Fear mongering is rearing it's ugly head again.When I opened up my computer this morning there was an outcry on both Facebook and Twitter from YA authors and YA readers in response to an article written by Meghan Cox Gurdon posted in the Wall Street Journal on June 4th entitled Darkness Too Visible deploring the "dark" content of much of YA Literature.
Sigh . . . but when such eloquent responses popped up on the blogosphere, including a trend on Twitter called #YAsaves, it brought tears to my eyes. I found a post from last year's blog in April entitled Why Kids Like Dark and I thought that would be enough of my two cents, but I am still thinking about it late on a Sunday evening.
We are only as sick as our secrets. We need to make that darkness visible so that we can better understand it. And we write and we read to better understand the world, to give our own feelings a voice. It is freakin' hard to be human, let alone a teenager. There is joy and sadness, darkness and light, and all of us have to jump over some mine fields in the vibrant emotional landscapes we've been given. Everyone has problems, everyone feels pain. It is a matter of degree, rather than kind.
One of my psychology professors in grad school at NYU told me that the definition of mental health is the ability to tolerate ambiguity, to not see life in terms of black and white. The WSJ article suggests to me that the author doesn't have a handle on ambiguity.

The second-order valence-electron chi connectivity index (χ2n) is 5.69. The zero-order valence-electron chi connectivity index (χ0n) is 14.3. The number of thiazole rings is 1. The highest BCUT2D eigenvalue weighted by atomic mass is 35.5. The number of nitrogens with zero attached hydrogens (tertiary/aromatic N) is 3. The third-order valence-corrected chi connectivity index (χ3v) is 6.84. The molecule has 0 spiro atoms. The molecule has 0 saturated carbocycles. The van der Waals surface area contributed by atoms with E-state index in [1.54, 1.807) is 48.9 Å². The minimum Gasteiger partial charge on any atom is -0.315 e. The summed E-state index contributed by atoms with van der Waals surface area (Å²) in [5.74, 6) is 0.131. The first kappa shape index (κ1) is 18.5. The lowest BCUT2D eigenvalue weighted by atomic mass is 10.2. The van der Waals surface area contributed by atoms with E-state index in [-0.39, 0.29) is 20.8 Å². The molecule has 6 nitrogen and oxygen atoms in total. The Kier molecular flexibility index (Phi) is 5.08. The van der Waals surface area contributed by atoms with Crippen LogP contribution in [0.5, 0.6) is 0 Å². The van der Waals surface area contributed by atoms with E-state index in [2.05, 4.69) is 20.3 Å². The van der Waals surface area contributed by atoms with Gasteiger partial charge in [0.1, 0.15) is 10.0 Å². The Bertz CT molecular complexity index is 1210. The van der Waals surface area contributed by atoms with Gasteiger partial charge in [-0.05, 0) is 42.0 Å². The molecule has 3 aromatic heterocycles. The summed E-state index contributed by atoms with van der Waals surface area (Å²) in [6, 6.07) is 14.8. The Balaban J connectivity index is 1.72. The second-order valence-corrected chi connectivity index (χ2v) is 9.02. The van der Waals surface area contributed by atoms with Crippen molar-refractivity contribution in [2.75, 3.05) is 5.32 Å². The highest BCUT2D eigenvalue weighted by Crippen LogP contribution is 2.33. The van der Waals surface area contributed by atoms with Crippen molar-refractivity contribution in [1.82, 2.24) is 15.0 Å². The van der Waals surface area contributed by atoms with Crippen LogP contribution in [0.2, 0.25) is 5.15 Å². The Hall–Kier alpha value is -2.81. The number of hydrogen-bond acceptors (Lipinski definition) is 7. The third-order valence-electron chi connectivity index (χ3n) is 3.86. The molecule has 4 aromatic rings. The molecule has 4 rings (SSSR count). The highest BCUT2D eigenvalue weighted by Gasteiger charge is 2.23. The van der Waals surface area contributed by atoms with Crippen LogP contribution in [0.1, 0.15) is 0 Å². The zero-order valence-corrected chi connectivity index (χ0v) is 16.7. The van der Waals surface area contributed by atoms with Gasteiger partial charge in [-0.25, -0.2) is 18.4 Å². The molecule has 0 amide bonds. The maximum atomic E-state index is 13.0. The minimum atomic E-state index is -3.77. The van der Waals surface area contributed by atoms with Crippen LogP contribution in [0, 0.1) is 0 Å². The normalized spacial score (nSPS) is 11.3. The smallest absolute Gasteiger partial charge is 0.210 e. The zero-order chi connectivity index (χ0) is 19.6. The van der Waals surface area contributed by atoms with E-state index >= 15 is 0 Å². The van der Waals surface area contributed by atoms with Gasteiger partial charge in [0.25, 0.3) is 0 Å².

Hopefully as healthy adults, we all learn to manage the ambiguity of disparate feelings, and are able to express them in healthy ways. But our brains aren't fully developed until we are 25. Think about that. TWENTYFIVE!
We need books to help us make the darkness visible.
Everybody knows intellectually that if anger, jealousy, anxiety and sadness are stuffed down, they fester, turning into depression which can manifest itself in any number of ways. That we need to give voice to our feelings.
We need art, literature, plays, movies, music to challenge us and to help us see things in a new way, to see other points of view. What a wonderful world we live in where there is something for everybody!
But I know that it's scary to be a parent. We don't want darkness to be out there at all, do we? We want our kids to have joy and hope. And they will, they'll have it all. You'll be there to help them navigate and think for themselves, have opinions.
Books can't take that away, I promise. And I'll say it again: we are only as sick as our secrets, and we need books to make darkness visible.
Someone tweeted this morning: Madeleine L'Engle saved my life. #YAsaves. I have read hundreds of letters to my grandmother with that sentiment. YA Saves indeed!